Not much to say about today’s writing. I’m getting a little discouraged. I can’t tell if it’s because writing is getting harder, or if writing is getting harder because I’m getting discouraged. Maybe I’m just feeling a little more depressed than usual. I don’t know. Feelings are tricky.
Anyway, here’s what I’ve got for today. Lemme know what you think. Thanks.
Knackered: Day 4
By E W Morrow
Word Count: 706
She sounded so sad.
“I know how you feel, little one,” Gavin said as he hung his pole on the wall. “I don’t like it here either.”
It was becoming too much to bear: the heat, the smell, the sobbing. He decided he could risk taking a break and made his way toward the shed door. He was three feet away when it slid open. Elbar Gush stood in the opening. His scowl was deep and dark in the light of the lone safety lamp on the wall. Behind him Gavin could make out the outline of three other men.
“What’re you up to, boy?” Elbar growled. “Sneaking off in the middle of the night, are you?” Behind him, Gavin saw the other men shuffle nervously. It looked like the two in the back were carrying something large between them. Elbar slid to fill the entire doorway.
“No sir,” Gavin lied. “I just thought I heard someone coming was all.”
“Like hell.” Elbar eyed him with suspicion. Gavin closed his eyes and prepared for the first blow to land. It didn’t. “Make yourself scarce for a minute. Got some late business to discuss.” He stepped aside to give Gavin room to leave.
“What bu—,” Gavin began. This time the blow did land.
“Now!” Elbar barked the command and raised his hand again.
“Yes sir,” Gavin said. He hurried out into the darkness. As he left the other men entered. Gavin caught another glimpse of the object they were carrying between them. It was long, perhaps five and a half feet, and no more than one or two wide, and it was wrapped in sack cloth from top to bottom.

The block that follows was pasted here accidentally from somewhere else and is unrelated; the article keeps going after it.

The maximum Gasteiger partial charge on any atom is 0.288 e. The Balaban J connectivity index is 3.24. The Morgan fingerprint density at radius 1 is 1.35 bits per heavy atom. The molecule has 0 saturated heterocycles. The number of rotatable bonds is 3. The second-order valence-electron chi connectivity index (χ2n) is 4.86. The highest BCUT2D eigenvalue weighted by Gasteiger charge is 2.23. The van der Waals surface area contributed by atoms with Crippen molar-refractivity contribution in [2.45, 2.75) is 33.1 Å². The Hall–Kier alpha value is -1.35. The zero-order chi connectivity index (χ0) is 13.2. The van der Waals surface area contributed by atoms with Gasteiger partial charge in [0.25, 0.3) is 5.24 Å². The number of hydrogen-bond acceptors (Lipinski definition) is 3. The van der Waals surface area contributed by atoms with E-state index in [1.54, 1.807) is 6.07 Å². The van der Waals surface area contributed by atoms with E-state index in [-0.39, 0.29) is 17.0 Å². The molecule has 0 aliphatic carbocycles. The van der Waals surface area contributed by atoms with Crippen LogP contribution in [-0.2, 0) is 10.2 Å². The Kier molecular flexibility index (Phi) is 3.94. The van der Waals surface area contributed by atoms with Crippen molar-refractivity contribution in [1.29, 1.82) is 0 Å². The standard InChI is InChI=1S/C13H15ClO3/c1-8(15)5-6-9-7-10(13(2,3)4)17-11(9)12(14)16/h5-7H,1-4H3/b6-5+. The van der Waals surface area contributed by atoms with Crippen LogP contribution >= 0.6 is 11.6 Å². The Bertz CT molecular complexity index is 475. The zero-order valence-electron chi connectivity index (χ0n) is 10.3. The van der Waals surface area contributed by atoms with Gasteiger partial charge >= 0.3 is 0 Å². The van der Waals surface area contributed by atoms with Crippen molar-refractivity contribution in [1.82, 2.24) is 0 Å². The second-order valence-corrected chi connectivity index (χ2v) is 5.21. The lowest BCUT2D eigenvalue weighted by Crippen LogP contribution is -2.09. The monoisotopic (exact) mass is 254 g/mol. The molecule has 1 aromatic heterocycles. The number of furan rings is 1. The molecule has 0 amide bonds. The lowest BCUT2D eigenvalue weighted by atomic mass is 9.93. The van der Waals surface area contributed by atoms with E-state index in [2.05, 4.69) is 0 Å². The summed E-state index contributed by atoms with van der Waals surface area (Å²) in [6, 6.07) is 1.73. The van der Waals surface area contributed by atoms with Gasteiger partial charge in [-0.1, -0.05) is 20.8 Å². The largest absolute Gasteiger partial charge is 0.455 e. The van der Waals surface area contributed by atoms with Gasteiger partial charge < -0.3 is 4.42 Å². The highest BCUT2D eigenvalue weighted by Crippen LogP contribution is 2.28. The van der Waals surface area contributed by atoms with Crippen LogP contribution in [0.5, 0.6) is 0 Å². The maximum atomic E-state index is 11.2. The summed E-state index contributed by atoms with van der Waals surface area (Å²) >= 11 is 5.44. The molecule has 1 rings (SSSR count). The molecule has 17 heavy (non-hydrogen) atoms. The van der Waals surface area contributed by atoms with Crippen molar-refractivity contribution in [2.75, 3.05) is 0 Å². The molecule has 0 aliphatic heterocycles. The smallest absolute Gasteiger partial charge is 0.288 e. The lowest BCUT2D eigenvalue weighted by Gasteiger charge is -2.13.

And there was a large, wet, dark red patch spreading down it’s back.
Elbar slid the door closed with a clatter and Gavin was alone in the freezing dark. The wind whistled through the yard and rattled the shacks and sheds. Gavin pulled his patchwork coat tighter around himself and hurried off to find a warm place to wait. Preferably someplace out of the wind.
Gavin had spent five years of nights working the vats, and he liked to think he knew all the places to hide while he shirked his duties. On a night like this, with the wind biting and frost already spiderwebbing it’s way through the yard, there was only one place he liked to go. He rounded the outside of the vat shed until he reached the point where it butted up against the yard’s wooden fence. The gap between them would have been too small for anyone else, but he wriggled through and after a few inches he came to a point where the tin wall of the shed was dented inwards. It was just big enough for him to draw his knees close to his chest and sit in comfortably. It was secluded, both from the wind and wandering eyes, and best of all on a night like this, it was warm. The shed walls radiated a little of the heat from within, but there was also a gap in the tin sheets that let hot air out uninsulated. Gavin closed his eyes and let it wash over him. The fact that it also let a bit of the smell out was a small price to pay.
“Can’t thank you enough for accommodating us on such short notice.” Gavin’s eyes popped open. “You know how tricky these things can be.” Gavin didn’t recognize the voice, but it seemed to be coming from the hole in the shed wall beside him.
“Aye.” Gavin recognized the second voice as belonging to his adoptive father. “And I expect your boss will be compensating me for the extra services rendered?” Gavin heard the faint sound of coins clinking. He leaned in to the crack. His field of view was a bit limited, but he saw a few shapes at the far side of the shed. One that looked like Elbar reached up and caught something that clinked when it hit his hand. “Much appreciated.”
The shapes shuffled. Gavin heard the sound of a chain being moved. A few moments later there was a long, heavy flapping sound of cloth being unrolled and a goopy splash.